One of four campaigns to legalize weed in California was formally cleared to begin collecting signatures for the 2014 election.
The Marijuana Control, Legalization and Revenue Act was given initial approval late last year, but California Secretary of State Debra Bowen made it official Feb. 3. Proponents of the initiative now have until June 30 to collect about 500,000 signatures from registered voters.
The proposal is one of four that would make weed legal this year. Proponents of another petition, the so-called Jack Herer act, are currently gathering signatures in advance of a late February deadline. Two other initiatives have not yet been cleared to collect signatures.
The Marijuana Control, Legalization and Revenue Act would legalize all marijuana use for adults 21 and over. In addition, it would make hemp production legal and would strengthen MMJ protections.
“It stops putting 20,000 people a year in jail in California for low-level offenses and it creates a diversion program,” said John Lee, a Silicon Valley businessman who heads Americans for Policy Reform. The advocacy group is a major sponsor of the campaign.
Lee said his group’s proposal is modeled after the laws in Colorado and Washington, where voters legalized in 2012. But it’s different, he said, with its own structure and governing body. Under this plan, the governor would appoint seven members to a Cannabis Control Commission.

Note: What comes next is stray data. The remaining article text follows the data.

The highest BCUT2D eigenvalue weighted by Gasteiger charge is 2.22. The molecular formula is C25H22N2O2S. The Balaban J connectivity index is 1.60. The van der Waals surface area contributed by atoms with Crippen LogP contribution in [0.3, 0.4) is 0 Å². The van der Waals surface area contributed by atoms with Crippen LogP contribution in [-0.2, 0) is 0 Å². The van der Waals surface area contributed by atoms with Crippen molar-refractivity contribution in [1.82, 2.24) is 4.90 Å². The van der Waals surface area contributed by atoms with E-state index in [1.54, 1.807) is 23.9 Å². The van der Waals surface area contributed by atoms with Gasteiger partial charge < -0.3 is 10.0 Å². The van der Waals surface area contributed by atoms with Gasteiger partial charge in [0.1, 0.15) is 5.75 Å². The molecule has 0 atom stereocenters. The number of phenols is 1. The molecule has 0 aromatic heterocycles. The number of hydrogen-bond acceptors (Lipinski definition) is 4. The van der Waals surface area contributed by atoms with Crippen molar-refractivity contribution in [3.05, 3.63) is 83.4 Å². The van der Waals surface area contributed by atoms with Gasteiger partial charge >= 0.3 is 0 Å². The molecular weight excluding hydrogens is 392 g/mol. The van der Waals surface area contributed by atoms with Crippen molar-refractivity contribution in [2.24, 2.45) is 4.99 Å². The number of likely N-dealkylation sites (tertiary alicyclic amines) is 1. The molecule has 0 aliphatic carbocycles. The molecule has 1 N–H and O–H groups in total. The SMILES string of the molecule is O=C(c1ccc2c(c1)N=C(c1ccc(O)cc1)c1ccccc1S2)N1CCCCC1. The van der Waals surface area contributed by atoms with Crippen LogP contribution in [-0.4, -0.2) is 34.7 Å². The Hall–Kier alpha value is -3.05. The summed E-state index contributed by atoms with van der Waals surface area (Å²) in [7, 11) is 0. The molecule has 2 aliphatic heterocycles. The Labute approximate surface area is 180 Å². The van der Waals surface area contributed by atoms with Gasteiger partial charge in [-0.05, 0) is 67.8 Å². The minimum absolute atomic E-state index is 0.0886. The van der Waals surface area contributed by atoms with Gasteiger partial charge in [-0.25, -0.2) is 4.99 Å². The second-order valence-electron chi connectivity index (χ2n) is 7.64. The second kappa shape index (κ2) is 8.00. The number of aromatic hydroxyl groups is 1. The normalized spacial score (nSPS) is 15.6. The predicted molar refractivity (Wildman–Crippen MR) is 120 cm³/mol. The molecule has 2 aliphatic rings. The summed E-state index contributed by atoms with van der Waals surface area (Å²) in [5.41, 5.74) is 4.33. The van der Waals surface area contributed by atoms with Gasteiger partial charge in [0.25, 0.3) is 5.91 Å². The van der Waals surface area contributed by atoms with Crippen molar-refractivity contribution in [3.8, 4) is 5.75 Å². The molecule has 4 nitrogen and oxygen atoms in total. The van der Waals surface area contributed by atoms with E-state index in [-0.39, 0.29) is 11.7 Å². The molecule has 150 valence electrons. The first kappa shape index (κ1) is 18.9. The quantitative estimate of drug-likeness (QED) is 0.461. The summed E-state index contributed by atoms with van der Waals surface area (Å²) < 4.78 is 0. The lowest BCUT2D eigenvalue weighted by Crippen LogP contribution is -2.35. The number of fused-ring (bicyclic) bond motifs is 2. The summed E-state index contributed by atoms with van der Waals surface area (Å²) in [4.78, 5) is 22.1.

“We chose to create a commission that oversees all the cannabis and hemp production and fee structure, so that they gather information for the other various departments, such as health, agriculture, consumer affairs,” Lee said.
It’s not clear whether either of the two petitions now gathering signatures will make it onto the ballot. If one does, there’s a good chance it could become law. Public support for legalization is above 50 percent in California, according to recent polls. And most voters say they’d approve it in 2014.
But that may depend largely on the proposal or proposals in front of them in November. The Jack Herer initiative would allow Californians to grow up to 99 plants and possess up to 12 pounds of weed per year. Those aren’t even medical numbers – those are trafficking numbers.
The initiative that was cleared Feb. 3, on the other hand, includes no limits on possession or cultivation. That responsibility is delegated to the Cannabis Control Commission, a board that would be stacked with marijuana advocates. That doesn’t mean they wouldn’t impose a limit, or that they would impose an obscenely high one like the Jack Herer act, but it may make the package less appealing to voters in the fall.